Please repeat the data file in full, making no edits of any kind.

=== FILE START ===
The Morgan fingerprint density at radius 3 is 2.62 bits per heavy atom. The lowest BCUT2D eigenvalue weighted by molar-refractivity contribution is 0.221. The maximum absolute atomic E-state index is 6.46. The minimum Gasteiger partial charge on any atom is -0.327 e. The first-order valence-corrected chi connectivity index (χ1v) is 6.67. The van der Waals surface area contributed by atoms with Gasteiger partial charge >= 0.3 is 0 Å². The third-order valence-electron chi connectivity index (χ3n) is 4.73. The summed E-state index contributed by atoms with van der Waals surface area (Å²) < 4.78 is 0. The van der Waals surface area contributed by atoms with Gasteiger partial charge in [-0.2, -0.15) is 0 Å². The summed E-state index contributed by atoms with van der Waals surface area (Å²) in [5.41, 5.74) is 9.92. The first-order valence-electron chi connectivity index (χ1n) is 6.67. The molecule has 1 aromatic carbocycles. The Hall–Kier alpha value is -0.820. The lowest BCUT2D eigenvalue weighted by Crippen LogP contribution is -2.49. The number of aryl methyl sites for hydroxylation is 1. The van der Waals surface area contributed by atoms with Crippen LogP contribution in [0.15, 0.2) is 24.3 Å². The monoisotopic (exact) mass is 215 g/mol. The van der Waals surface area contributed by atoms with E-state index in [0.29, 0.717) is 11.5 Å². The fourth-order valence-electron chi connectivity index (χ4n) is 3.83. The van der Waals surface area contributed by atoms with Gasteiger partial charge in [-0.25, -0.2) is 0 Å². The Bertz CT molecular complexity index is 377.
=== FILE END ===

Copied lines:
The Morgan fingerprint density at radius 3 is 2.62 bits per heavy atom. The lowest BCUT2D eigenvalue weighted by molar-refractivity contribution is 0.221. The maximum absolute atomic E-state index is 6.46. The minimum Gasteiger partial charge on any atom is -0.327 e. The first-order valence-corrected chi connectivity index (χ1v) is 6.67. The van der Waals surface area contributed by atoms with Gasteiger partial charge >= 0.3 is 0 Å². The third-order valence-electron chi connectivity index (χ3n) is 4.73. The summed E-state index contributed by atoms with van der Waals surface area (Å²) < 4.78 is 0. The van der Waals surface area contributed by atoms with Gasteiger partial charge in [-0.2, -0.15) is 0 Å². The summed E-state index contributed by atoms with van der Waals surface area (Å²) in [5.41, 5.74) is 9.92. The first-order valence-electron chi connectivity index (χ1n) is 6.67. The molecule has 1 aromatic carbocycles. The Hall–Kier alpha value is -0.820. The lowest BCUT2D eigenvalue weighted by Crippen LogP contribution is -2.49. The number of aryl methyl sites for hydroxylation is 1. The van der Waals surface area contributed by atoms with Crippen LogP contribution in [0.15, 0.2) is 24.3 Å². The monoisotopic (exact) mass is 215 g/mol. The van der Waals surface area contributed by atoms with E-state index in [0.29, 0.717) is 11.5 Å². The fourth-order valence-electron chi connectivity index (χ4n) is 3.83. The van der Waals surface area contributed by atoms with Gasteiger partial charge in [-0.25, -0.2) is 0 Å². The Bertz CT molecular complexity index is 377.